The Guardian CIF has radically shortened and buried in a panel a piece I wrote for them – at their request – on Wikileaks.
Here is the original:
The well paid securitocracy have been out in force in the media, attacking wikileaks and repeating their well worn mantras.
These leaks will claim innocent lives, and will damage national security. They will encourage Islamic terrorism. Government secrecy is essential to keep us all safe. In fact, this action by Wikileaks is so cataclysmic, I shall be astonished if we are not all killed in our beds tonight.
Except that we heard exactly the same things months ago when Wikileaks released the Iraq war documents and then the Afghan war documents, and nobody has been able to point to a concrete example of any of these bloodurdling consequences.
As these are diplomatic telegrams, we have also had a number of pro-secrecy arguments being trotted out. These are arguments with which I was wearily familiar in over twenty years as a British diplomat, six of them in the Senior Management Structure of the Foreign and Commonwealth Office.
It is seriously argued that Ambassadors will not in future give candid advice, if that advice might become public. In the last twelve hours I have heard this remarkable proposition put forward on five different television networks, without anybody challenging it.
Put it another way. The best advice is advice you would not be prepared to defend in public. Really? Why? In today’s globalised world, the Embassy is not a unique source of expertise. Often expatriate, academic and commercial organisations are a lot better informed. The best policy advice is not advice which is shielded from peer review.
What of course the establishment mean is that Ambassadors should be free to recommend things which the general public would view with deep opprobrium, without any danger of being found out. But should they really be allowed to do that, in a democracy?
I have never understood why it is felt that behaviours which would be considered reprehensible in private or even commercial life ?” like lying, or saying one thing to one person and the opposite to another person ?” should be considered acceptable, or even praiseworthy, in diplomacy.
When Ambassador to Uzbekistan, I was rebuked by the then head of the Diplomatic Service for reporting to London by unclassified email the details of dreadful human rights abuses by the Uzbek government. The FCO were concerned that the Uzbeks, who were intercepting our communications, would discover that I disapproved of their human rights violations. This might endanger the Uzbek alliance with British forces in neighbouring Afghanistan. For the FCO, diplomacy is synonymous with duplicity.
Among British diplomats. this belief that their profession exempts them from the normal constraints of decent behaviour amounts to a cult of Machiavellianism, a pride in their own amorality. It is reinforced by their narrow social origins ?” still in 2010, 80% of British ambassadors went to private schools. As a group, they view themselves as ultra-intelligent Nietzschean supermen, above normal morality. In Tony Blair (Fettes and Oxford), they had both leader and soulmate.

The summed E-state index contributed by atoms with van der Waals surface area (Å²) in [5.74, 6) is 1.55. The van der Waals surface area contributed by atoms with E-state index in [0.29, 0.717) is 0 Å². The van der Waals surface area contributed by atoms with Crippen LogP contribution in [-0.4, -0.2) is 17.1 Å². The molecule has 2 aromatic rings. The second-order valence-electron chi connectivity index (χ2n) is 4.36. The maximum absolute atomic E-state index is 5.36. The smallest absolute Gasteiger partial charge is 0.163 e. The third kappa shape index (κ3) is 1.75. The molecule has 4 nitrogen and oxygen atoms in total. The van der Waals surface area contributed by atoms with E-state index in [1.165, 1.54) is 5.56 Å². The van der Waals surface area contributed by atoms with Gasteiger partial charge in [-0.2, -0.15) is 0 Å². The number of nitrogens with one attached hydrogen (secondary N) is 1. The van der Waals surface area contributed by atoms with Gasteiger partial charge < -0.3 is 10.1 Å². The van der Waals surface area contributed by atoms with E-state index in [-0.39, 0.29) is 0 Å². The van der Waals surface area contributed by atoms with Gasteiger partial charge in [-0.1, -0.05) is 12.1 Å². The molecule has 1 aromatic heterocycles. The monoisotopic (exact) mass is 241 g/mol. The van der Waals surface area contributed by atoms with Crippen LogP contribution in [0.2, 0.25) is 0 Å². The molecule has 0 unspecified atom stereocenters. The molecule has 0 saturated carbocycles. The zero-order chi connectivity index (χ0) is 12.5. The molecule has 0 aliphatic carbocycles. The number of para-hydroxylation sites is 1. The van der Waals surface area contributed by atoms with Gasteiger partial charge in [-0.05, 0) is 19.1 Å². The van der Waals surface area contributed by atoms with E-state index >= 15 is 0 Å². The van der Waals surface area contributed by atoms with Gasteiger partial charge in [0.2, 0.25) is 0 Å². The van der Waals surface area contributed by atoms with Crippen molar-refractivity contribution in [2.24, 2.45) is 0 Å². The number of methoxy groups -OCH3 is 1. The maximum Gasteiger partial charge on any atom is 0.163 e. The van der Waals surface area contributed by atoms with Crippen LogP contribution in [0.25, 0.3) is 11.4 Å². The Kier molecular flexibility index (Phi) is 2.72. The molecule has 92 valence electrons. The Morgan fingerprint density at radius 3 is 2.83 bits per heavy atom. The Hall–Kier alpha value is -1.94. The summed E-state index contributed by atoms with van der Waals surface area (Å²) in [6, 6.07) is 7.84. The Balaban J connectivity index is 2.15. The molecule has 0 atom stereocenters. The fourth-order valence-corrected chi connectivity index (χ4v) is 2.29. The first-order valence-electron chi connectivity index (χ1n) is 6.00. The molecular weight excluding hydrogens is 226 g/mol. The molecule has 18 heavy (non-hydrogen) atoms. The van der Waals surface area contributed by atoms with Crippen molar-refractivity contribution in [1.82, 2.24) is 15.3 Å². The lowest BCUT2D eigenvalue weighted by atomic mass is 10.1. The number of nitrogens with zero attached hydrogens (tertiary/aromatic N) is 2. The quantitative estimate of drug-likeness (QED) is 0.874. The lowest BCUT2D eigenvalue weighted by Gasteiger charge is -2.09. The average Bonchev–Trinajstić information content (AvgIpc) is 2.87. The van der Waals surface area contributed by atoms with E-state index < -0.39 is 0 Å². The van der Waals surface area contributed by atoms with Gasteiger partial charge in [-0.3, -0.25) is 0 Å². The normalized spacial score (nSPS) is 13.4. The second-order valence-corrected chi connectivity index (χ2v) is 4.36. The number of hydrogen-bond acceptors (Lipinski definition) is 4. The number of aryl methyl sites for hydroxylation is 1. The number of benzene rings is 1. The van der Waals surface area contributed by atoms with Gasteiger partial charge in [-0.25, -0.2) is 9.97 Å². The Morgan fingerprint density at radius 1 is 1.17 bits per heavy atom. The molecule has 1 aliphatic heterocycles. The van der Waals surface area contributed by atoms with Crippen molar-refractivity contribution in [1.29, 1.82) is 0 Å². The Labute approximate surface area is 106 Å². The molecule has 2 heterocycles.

Those who argue that wikileaks are wrong, believe that we should entrust the government with sole control of what the people can and cannot know of what is done in their name. That attitude led to the “Dodgy dossier” of lies about Iraqi weapons of mass destruction. Those who posit the potential loss of life from wikileaks’ activities need to set against any such risk the hundreds of thousands of actual dead from the foreign policies of the US and its co-conspirators in the past decade.
Web commenters have noted that the diplomatic cables now released reflect the USA’s political agenda, and there is even a substantial wedge of the blogosphere which suggests that Wikileaks are therefore a CIA front. This is nonsense. Of course the documents reflect the US view ?” they are official US government communications. What they show is something I witnessed personally, that diplomats as a class very seldom tell unpalatable truths to politicians, but rather report and reinforce what their masters want to hear, in the hope of receiving preferment.
There is therefore a huge amount about Iran’s putative nuclear arsenal and an exaggeration of Iran’s warhead delivery capability. But there is nothing about Israel’s massive nuclear arsenal. That is not because wikileaks have censored criticism of Israel. It is because any US diplomat who made an honest and open assessment of Israeli crimes would very quickly be an unemployed ex-diplomat. I don’t want to bang on about my own case, but I wouldn’t wish the things they do to whistleblowers on anybody. .
It is is no surprise that US diplomats are complicit in spying on senior UN staff. The British do it too, and a very brave woman, Katherine Gunn, was sacked for trying to stop it. While the cables released so far contain nothing that will shock informed observers, one real impact will be the information available to the arab peoples on how far they are betrayed by their US puppet leaders.
The government of Yemen has been actively colluding with the US in lying – including to its own parliament ?” that US drone attacks that have killed many civilians, were the work of the Yemeni air force. The King of Saudi Arabia shows no concern over the behaviour of Israel or the fate of the Palestinians, but strongly urges the bombing of Iran. It is not only, or primarily, in the Western world that we need to know more about what is done in our name. Wikileaks have struck a great blow against the USA’s informal empire.
The people discomfited by these leaks are people who deserve to be discomfited. Truth helps the people against rapacious elites ?” everywhere.